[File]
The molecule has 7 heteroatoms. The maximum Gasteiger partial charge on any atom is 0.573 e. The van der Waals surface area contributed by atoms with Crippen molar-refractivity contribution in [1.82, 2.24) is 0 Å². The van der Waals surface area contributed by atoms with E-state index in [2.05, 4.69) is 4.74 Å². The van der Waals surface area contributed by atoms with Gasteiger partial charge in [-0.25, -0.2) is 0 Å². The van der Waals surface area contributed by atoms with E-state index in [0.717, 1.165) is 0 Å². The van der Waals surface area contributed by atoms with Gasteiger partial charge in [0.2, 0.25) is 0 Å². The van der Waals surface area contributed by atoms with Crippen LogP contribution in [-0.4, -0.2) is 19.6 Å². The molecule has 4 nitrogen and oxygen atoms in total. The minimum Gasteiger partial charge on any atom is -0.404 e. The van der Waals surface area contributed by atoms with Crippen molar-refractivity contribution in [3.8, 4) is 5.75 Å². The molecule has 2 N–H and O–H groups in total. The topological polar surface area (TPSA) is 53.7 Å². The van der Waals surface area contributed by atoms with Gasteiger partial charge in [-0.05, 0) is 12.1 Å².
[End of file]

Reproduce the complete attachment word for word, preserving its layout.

The molecule has 7 heteroatoms. The maximum Gasteiger partial charge on any atom is 0.573 e. The van der Waals surface area contributed by atoms with Crippen molar-refractivity contribution in [1.82, 2.24) is 0 Å². The van der Waals surface area contributed by atoms with E-state index in [2.05, 4.69) is 4.74 Å². The van der Waals surface area contributed by atoms with Gasteiger partial charge in [-0.25, -0.2) is 0 Å². The van der Waals surface area contributed by atoms with E-state index in [0.717, 1.165) is 0 Å². The van der Waals surface area contributed by atoms with Gasteiger partial charge in [0.2, 0.25) is 0 Å². The van der Waals surface area contributed by atoms with Crippen LogP contribution in [-0.4, -0.2) is 19.6 Å². The molecule has 4 nitrogen and oxygen atoms in total. The minimum Gasteiger partial charge on any atom is -0.404 e. The van der Waals surface area contributed by atoms with Crippen molar-refractivity contribution in [3.8, 4) is 5.75 Å². The molecule has 2 N–H and O–H groups in total. The topological polar surface area (TPSA) is 53.7 Å². The van der Waals surface area contributed by atoms with Gasteiger partial charge in [-0.05, 0) is 12.1 Å².